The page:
to a festival release is “a palatial oceanside mansion on Newport’s
The competition films include 10 features and 10 documentaries from 10
countries, including two world and three U.S. premieres. World premieres
in the feature and documentary competition are “Dead Broke,” by Edward
Vilga and starring Paul Sorvino, Jill Hennessy (TV’s “Law & Order“),
Tony Roberts (“Annie Hall“) and John Glover (“Love, Valor, Compassion“)
and “That Was You,” by Ron Lazeretti and Reno Liberatore. Besides the
opening night film, U.S. premieres in the fest include Yan Hyan Jang’s
“The Contact” from South Korea and the docs “Oberwasser by U-Boat to
America” by German director Wolfram Bauer and “The Hunt” by Niek Koppen
from The Netherlands. While the competition was intended to be juried,
Schomer admitted “we’re having a hard time finding people who can
give us the full time commitment.” She added that if they don’t have full
juries by the end of this week, they’ll have to shift to audience
awards. Winners will receive a goods and services package.
In addition to regular selections, the festival is planning several
special screenings, including an outdoor presentation of Charles
Walters’ classic musical, “High Society.” The film, which stars Bing
Crosby, Grace Kelly, Frank Sinatra, Celeste Holm and Louis Armstrong, is
an adaptation of George Cukor’s “The Philadelphia Story,” complete with
some nifty Cole Porter tunes. The festival is also programming a series
of jazz films to pay tribute to the Newport Jazz Festival, with Bruce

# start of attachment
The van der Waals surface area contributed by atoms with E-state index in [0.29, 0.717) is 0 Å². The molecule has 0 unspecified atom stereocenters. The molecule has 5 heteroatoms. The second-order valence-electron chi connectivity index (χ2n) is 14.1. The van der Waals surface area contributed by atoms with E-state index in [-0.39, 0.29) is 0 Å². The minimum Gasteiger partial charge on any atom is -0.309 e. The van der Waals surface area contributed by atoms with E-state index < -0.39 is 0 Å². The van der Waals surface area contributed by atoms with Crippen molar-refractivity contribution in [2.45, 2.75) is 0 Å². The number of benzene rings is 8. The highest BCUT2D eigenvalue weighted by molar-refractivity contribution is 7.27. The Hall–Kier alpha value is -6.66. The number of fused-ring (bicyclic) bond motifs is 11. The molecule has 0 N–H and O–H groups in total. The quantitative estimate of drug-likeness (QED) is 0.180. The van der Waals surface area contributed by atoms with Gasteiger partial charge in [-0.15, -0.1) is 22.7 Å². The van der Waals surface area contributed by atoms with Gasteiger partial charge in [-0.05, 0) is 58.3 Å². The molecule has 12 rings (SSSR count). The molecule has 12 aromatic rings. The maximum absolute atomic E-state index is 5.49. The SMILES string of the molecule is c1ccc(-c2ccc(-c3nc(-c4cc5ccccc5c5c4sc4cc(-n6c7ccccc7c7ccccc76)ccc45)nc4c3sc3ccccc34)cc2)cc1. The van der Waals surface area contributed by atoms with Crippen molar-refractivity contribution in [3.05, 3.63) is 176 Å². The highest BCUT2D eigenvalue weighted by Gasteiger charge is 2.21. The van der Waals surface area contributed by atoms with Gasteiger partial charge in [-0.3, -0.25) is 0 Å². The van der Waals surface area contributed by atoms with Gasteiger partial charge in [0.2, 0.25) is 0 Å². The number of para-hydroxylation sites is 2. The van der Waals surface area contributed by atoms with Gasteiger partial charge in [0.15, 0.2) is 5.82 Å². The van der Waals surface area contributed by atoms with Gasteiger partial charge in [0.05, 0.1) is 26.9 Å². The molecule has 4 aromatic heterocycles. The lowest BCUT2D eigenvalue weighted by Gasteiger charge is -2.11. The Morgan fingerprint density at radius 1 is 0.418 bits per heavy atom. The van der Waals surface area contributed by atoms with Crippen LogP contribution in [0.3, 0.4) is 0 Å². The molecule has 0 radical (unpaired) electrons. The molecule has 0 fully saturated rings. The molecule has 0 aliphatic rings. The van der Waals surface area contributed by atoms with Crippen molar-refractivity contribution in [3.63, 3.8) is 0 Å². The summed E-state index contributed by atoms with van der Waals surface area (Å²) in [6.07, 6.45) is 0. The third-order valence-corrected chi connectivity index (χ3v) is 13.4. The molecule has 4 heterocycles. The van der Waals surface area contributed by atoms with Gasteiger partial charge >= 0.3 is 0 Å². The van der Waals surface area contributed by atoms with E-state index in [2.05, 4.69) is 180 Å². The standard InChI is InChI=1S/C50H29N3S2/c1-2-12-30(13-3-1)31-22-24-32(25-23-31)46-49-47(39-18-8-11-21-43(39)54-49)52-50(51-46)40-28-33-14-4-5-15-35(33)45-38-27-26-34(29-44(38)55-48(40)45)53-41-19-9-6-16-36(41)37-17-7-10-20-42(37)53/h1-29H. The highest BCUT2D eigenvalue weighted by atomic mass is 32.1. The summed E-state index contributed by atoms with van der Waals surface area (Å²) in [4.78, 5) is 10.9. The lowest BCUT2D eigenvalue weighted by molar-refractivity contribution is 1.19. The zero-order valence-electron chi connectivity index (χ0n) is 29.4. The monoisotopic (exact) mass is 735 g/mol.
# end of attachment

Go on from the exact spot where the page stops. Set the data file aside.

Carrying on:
Webber’s Chet Baker doc “Let’s Get Lost,” and Bert Stern’s “Jazz on a
Summer’s Day,” about the 1958 Newport Jazz Festival.
[The following is a complete list of competition films]
World Premiere – “Dead Broke” (USA), directed by Edward Vilga, Starring
Paul Sorvino, Jill Hennessy, Tony Roberts, and John Glover.
World Premiere – “That Was You” (USA), directed by Ron Lazeretti and Reno
US Premiere – “The Contact” (S.Korea), directed by Yun Hyan Jang
“Anima” (USA), directed by Craig Richardson.
“OK Garage” (USA), directed by Brandon Cole, Starring Lili Taylor, John
Turturro, and Will Patton.
“Children of Heaven” (Iran), directed by Majid Majidi.
“Forgotten Light” (Czech Republic), directed by Vladimir Michalek.
“Gadjo Dilo” (France/Romania), directed by Tony Gatlif.
“Mojo” (UK), directed by Jez Butterworth.
“Who the Hell Is Juliette?” (Mexico), directed by Carlos Marcovich.
U.S. Premiere – “Oberwasser by U-Boat to America” (Germany), directed by
U.S. Premiere – “The Hunt” (Netherlands), directed by Niek Koppen.
“Angel on My Shoulder” (USA), directed by Donna Deitch.
“Baby It’s You” (USA), directed by Anne Makepeace.
“The Brandon Teena Story” (USA), directed by Susan Muska and Greta
“The Cruise” (USA), directed by Bennet Miller.
“Hands On a Hardbody” (USA) directed by Rob Bindler.
“Off the Menu” (USA), directed by Bob Pulcini and Shari Berman.
“Out of the Past” (USA), directed by Jeff Dupre.
“Slam Nation” (USA), directed by Paul Devlin.